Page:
Search found 766 matches

by JerrySmile
Tue Jun 17, 2014 2:12 pm
Forum: Usage and Writing
Topic: as if she had been
Replies: 4
Views: 2441

as if she had been

--- The Lady Blanche avoided her as if she had been an infectious disease. Thackeray, Vanity Fair --- Do you feel that "had been" means that: - Lady Blanche treated her as if she was no longer whatever it was that made her similar to an infectious disease? or - Lady Blanche treated her as if she sti...
by JerrySmile
Tue Jun 17, 2014 1:58 pm
Forum: Usage and Writing
Topic: telling
Replies: 5
Views: 3329

Re: telling

digitalen wrote:Who do you think you are, telling me what to do?
I wonder if the meaning of "telling" is 1, 2, or anything.
1. you are telling
2. by telling
OK, in terms of meaning, I'd say it's 2, or
"by doing what you're doing (i.e. ordering me around)".
by JerrySmile
Mon Mar 31, 2014 6:18 pm
Forum: Usage and Writing
Topic: with the Bach prelude in C culminating the programme
Replies: 6
Views: 2597

Re: with the Bach prelude in C culminating the programme

A transitive version exists:

---
culminate

transitive verb
: to bring to a head : be the culminating point of : climax, cap <the agreement culminated a long controversy — Newsweek>

Merriam-Webster Unabridged
---

and seems appropriate in what your aunt said (see the Newsweek example).
by JerrySmile
Sat Mar 29, 2014 2:18 am
Forum: Usage and Writing
Topic: Truth
Replies: 3
Views: 1770

Re: Truth

In relation to past time, I find it difficult to find many examples where I would be happy with your sentence 1. *In his report, he stated that he felt there was a growing antipathy to government policy. His words could not be closer to the truth. It just doesn't work for me. The assumption is that...
by JerrySmile
Wed Mar 26, 2014 7:40 pm
Forum: Usage and Writing
Topic: Truth
Replies: 3
Views: 1770

Truth

Hi,

Assuming this is in past time.

1. His words could not be closer to the truth.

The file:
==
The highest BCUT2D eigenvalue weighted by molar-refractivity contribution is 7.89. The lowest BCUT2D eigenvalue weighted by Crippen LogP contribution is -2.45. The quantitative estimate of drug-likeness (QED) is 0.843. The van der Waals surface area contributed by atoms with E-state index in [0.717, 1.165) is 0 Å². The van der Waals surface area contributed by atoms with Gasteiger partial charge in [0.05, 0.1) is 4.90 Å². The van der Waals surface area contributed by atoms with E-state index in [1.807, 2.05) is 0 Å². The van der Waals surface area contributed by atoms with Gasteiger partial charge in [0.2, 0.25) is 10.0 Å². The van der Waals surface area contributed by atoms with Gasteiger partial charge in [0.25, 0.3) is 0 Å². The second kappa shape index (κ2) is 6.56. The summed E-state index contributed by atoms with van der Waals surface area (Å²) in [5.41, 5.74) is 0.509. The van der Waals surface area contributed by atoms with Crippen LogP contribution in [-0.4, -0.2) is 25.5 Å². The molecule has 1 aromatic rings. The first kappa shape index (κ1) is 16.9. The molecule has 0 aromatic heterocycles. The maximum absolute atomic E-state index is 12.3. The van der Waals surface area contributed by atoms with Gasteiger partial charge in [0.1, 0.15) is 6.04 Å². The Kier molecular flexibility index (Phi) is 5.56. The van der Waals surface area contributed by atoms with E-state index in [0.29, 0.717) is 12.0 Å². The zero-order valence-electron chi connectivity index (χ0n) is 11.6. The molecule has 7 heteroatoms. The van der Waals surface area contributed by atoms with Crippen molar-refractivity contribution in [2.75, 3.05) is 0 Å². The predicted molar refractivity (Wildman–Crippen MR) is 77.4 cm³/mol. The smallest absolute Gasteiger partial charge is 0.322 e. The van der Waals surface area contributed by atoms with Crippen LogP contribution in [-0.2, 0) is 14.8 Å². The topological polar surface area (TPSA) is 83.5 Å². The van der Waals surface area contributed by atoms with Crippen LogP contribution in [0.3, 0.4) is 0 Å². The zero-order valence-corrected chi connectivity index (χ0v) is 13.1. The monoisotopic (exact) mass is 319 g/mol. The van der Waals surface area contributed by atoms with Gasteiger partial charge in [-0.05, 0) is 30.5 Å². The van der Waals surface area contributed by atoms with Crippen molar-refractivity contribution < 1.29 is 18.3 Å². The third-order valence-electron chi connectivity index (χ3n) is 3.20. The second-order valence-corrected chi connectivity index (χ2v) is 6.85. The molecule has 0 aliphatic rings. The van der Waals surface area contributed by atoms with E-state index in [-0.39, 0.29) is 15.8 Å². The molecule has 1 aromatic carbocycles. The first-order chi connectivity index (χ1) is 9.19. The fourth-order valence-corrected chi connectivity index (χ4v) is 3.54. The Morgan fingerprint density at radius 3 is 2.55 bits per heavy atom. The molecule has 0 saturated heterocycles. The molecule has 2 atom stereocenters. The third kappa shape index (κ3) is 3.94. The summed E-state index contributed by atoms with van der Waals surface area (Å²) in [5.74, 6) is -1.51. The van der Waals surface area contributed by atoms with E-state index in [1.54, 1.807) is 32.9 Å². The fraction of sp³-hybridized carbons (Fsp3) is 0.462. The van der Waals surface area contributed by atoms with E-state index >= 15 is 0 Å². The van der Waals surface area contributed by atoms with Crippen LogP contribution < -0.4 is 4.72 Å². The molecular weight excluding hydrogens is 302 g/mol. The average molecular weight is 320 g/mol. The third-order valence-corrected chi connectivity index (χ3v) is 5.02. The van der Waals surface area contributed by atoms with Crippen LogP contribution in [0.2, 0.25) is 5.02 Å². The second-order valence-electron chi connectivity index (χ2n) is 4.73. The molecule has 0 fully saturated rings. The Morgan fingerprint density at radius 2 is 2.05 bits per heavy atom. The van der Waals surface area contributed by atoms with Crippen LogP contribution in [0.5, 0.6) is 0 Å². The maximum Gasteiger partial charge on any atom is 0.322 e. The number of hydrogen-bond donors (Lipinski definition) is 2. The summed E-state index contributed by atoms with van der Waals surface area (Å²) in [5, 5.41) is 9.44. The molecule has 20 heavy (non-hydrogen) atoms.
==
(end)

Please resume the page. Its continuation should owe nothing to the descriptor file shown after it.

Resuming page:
2. His words could not have been closer to the truth.

When would you use each? Differences?

Thanks.
by JerrySmile
Tue Feb 11, 2014 1:00 am
Forum: Word Origins and Meanings
Topic: bow and scrape
Replies: 4
Views: 4133

Re: bow and scrape

Wikipedia has an 17th-century illustration of a man bowing and scraping here -- though I notice that this man is scraping with his left foot instead of his right, which is contrary to the method prescribed in the accompanying written description. Then again, some entire countries drive on the wrong...
by JerrySmile
Thu Feb 06, 2014 3:50 pm
Forum: Word Origins and Meanings
Topic: bow and scrape
Replies: 4
Views: 4133

bow and scrape

Hello, What would be the origin of "scrape" in this idiom? Could it be scraping the ground with the toe of one's boot in embarrassment? --- bow and scrape Behave obsequiously or too deferentially, as in In this fashionable store, the salespersons virtually bow and scrape before customers. The Americ...
by JerrySmile
Thu Feb 06, 2014 1:50 pm
Forum: Usage and Writing
Topic: Subjunctive mood in a sea of past
Replies: 7
Views: 3387

Re: Subjunctive mood in a sea of past

And the the stats agree both versions are in use:-)

In published books at Google Books:

"was where I shouldn't be"
About 800 results

"was where I shouldn't have been"
About 952 results

Pretty balanced.
by JerrySmile
Tue Feb 04, 2014 8:29 pm
Forum: Usage and Writing
Topic: Subjunctive mood in a sea of past
Replies: 7
Views: 3387

Re: Subjunctive mood in a sea of past

Be careful with the use of "subjunctive" here. "Should" can, under certain circumstances, provide an alternative formulation for a subjunctive, but is not a subjunctive per se. In this case, it is neither. I am using here the term of "subjunctive mood ." Per Curme's classic grammar, the way I read ...
by JerrySmile
Tue Feb 04, 2014 6:23 am
Forum: Usage and Writing
Topic: passion
Replies: 3
Views: 1767

Re: passion

Can be uplifting too, as I see it. Now, it may burn with a smaller or larger flame and may burn your hands too, but ...
by JerrySmile
Tue Feb 04, 2014 6:18 am
Forum: Addicts' Corner
Topic: Query
Replies: 11
Views: 7401

Re: Query

We are right here, notwithstanding the bad weather in Canada and elsewhere.
by JerrySmile
Tue Feb 04, 2014 3:45 am
Forum: Usage and Writing
Topic: Subjunctive mood in a sea of past
Replies: 7
Views: 3387

Subjunctive mood in a sea of past

1. But John wasn't afraid of the darkness outside or how deep it was. And why should he be? He was an experienced traveler who had already seen the entire world. 2. But John wasn't afraid of the darkness outside or how deep it was. And why should he have been? He was an experienced traveler who had ...
by JerrySmile
Tue Feb 04, 2014 3:29 am
Forum: Usage and Writing
Topic: Critical for/to him
Replies: 4
Views: 2372

Re: Critical for/to him

Phil White wrote:Yep, I'd go along with that as well.
Thank you too, Phil.
by JerrySmile
Thu Jan 30, 2014 5:15 pm
Forum: Usage and Writing
Topic: Critical for/to him
Replies: 4
Views: 2372

Re: Critical for/to him

I thought about it along the same lines.
Thank you very much for the confirmation, Erik.
by JerrySmile
Mon Jan 27, 2014 6:22 pm
Forum: Usage and Writing
Topic: Critical for/to him
Replies: 4
Views: 2372

Critical for/to him

Hi,

When would you use
"it/this is critical for him"
and when
"it/this is critical to him"?

Thanks.